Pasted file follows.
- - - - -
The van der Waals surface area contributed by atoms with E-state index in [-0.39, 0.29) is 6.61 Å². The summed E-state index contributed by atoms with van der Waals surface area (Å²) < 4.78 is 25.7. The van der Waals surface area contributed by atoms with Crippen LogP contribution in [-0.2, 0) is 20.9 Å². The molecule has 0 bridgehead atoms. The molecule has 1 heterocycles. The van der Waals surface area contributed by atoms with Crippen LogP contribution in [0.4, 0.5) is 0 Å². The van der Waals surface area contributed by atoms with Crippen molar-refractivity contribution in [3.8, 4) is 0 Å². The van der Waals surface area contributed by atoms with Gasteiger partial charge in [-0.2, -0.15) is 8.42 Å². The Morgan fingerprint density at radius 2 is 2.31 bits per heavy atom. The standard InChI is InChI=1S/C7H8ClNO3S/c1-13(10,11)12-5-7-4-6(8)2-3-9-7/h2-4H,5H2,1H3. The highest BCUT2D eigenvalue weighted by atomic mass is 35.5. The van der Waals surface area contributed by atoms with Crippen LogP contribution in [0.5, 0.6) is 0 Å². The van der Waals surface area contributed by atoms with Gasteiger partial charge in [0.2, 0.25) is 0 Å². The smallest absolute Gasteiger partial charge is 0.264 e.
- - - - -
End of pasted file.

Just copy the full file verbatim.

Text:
The van der Waals surface area contributed by atoms with E-state index in [-0.39, 0.29) is 6.61 Å². The summed E-state index contributed by atoms with van der Waals surface area (Å²) < 4.78 is 25.7. The van der Waals surface area contributed by atoms with Crippen LogP contribution in [-0.2, 0) is 20.9 Å². The molecule has 0 bridgehead atoms. The molecule has 1 heterocycles. The van der Waals surface area contributed by atoms with Crippen LogP contribution in [0.4, 0.5) is 0 Å². The van der Waals surface area contributed by atoms with Crippen molar-refractivity contribution in [3.8, 4) is 0 Å². The van der Waals surface area contributed by atoms with Gasteiger partial charge in [-0.2, -0.15) is 8.42 Å². The Morgan fingerprint density at radius 2 is 2.31 bits per heavy atom. The standard InChI is InChI=1S/C7H8ClNO3S/c1-13(10,11)12-5-7-4-6(8)2-3-9-7/h2-4H,5H2,1H3. The highest BCUT2D eigenvalue weighted by atomic mass is 35.5. The van der Waals surface area contributed by atoms with Crippen LogP contribution in [0.5, 0.6) is 0 Å². The van der Waals surface area contributed by atoms with Gasteiger partial charge in [0.2, 0.25) is 0 Å². The smallest absolute Gasteiger partial charge is 0.264 e.